Coturnix Weight

worldling

Chirping
10 Years
Jan 8, 2010
206
1
99
Well, 10+ oz is a big bird to me. Sorry, but little browns/standard/Pharaohs or what ever you call them do not get 10-12 oz. Those would be jumbos in my book. Standard/little brown/etc... Go 8 oz. tops, but lay eggs like mad, and eat less than any color "Jumbo" 10+ oz. bird, and are the best choice for an egg only production model.

"Jumbo" coturnix are IMHO 10+ oz. They are available in a wide variety of colors. A&M's are just jumbo mostly white feathered coturnix that may be exceptionally large, but are nothing more than white feathered jumbo coturnix. Sorry guys!
 

Bettacreek

Crowing
12 Years
Jan 7, 2009
5,517
40
368
Central Pennsyltucky
I thought the university had actually managed to produce white meat birds. Actually, someone posted a picture of a brown and an A&M on their dinner plate, and in fact, there was a difference. I've recently started to hear about A&M's mostly being "fake" and not having white meat. I've also heard that with the general public breeding them, most strains were no longer white meat. I suppose it's up to each individual to do some research and decide for themselves what they believe.
 

bigjohn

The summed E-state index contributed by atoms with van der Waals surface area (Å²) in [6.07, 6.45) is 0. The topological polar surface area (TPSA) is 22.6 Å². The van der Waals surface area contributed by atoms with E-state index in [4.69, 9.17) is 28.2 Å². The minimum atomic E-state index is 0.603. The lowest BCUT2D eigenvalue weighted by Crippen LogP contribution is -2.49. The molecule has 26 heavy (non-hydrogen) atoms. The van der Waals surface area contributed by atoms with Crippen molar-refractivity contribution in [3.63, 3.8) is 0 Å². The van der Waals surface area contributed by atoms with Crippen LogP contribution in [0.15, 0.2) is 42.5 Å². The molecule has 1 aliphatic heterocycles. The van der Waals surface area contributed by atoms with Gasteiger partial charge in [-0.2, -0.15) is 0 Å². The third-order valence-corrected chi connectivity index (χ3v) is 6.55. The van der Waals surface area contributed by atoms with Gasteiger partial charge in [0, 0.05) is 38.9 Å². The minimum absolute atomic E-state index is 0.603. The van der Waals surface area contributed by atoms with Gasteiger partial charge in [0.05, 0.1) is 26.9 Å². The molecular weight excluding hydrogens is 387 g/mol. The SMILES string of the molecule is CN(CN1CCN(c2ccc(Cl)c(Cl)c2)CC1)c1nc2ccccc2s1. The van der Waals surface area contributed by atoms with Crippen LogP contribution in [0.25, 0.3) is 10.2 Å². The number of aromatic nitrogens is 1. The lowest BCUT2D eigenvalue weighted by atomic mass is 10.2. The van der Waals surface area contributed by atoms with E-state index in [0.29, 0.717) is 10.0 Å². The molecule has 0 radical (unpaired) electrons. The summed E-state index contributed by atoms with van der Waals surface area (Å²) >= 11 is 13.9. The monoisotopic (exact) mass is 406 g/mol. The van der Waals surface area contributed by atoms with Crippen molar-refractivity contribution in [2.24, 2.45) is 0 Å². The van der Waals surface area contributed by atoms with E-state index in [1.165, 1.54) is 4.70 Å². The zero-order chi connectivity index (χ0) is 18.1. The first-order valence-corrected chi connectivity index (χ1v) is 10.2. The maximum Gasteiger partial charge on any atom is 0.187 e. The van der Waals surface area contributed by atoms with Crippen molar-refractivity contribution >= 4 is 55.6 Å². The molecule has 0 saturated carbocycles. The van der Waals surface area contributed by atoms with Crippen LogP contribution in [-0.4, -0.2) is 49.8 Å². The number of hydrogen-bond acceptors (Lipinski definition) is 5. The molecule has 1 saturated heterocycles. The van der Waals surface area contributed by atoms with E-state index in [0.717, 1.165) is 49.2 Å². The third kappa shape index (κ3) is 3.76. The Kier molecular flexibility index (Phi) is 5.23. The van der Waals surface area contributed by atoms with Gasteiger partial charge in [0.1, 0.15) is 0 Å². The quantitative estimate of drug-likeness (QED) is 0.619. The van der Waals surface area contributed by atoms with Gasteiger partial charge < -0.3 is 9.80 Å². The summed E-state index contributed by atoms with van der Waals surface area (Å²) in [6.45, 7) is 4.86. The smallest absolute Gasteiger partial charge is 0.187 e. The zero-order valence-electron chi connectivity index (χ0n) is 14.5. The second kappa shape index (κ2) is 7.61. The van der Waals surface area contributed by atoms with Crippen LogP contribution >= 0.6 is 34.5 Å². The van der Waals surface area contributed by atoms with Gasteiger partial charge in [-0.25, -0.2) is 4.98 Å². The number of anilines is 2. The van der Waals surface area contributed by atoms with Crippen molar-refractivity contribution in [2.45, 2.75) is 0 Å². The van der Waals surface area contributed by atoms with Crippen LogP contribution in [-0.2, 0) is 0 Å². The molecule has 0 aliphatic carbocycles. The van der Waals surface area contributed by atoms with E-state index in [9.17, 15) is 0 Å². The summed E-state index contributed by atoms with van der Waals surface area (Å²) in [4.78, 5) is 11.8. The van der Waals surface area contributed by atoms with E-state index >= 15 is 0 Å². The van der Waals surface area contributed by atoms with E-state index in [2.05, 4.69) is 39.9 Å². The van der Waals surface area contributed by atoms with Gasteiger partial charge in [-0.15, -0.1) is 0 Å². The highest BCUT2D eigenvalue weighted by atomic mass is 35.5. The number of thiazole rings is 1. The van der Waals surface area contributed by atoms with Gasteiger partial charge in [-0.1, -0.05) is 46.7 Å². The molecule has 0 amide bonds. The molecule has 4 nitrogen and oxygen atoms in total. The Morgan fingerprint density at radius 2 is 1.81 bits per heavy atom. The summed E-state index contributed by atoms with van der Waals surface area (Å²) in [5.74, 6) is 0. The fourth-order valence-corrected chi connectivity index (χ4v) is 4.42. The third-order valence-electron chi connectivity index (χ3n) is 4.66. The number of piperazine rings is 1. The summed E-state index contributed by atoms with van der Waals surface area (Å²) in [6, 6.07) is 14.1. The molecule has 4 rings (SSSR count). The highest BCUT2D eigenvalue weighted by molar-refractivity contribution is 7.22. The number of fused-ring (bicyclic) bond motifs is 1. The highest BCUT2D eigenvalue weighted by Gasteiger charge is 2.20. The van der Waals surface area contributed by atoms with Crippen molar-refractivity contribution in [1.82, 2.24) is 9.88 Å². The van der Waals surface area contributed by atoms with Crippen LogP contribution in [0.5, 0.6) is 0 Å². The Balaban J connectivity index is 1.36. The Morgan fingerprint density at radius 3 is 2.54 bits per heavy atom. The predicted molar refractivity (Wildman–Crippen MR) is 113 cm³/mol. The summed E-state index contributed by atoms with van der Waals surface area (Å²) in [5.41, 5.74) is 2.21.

Songster
11 Years
May 24, 2008
149
9
134
Georgia
In my opinion, the Texas A&M birds normally have bigger/wider breasts than any of the other jumbos. If they are true A&M's, you can tell an obvious difference when you pick up a live bird and compare to another jumbo coturnix. Even if the A&M is only 10 oz., it will still have a wider and fuller breast than the others. And most of the time, the meat is lighter in color. I never had an A&M over about 11 oz. and it appears to me that if you get them in that weight, you have a truly good bird. I am not sure if the 16 oz birds would be any different than other jumbo birds. (except that there would be more overall meat available). I would rather have a healthy compact white bird with good tasting meat, rather than a large bird that is of less quality. Not knocking other birds, just my preference.

When I raised chickens, I had many different breeds. When I raised some cornish chicks for meat, they were so much different that the regular chickens. They remind me of a true A&M bird. Not better than the rest, just meaty and different.

So weight alone is not all it is cracked up to be. The birds must still keep to the same standards.

Now if there was a much bigger true A&M that matched the wide breast meat and other positives of the regular A&M, then I would certainly like to have a few of them. So far, not seem but random few.

When I cull, I reach in the cages, and it the birds are not wide breasted and heavy, then they go in the freezer. This will help keep the stock increasing in quality birds. If a bird is huge, but does not have the A&M qualities, then it is just a huge jumbo bird and may or may not be worthy of re-breeding.
 

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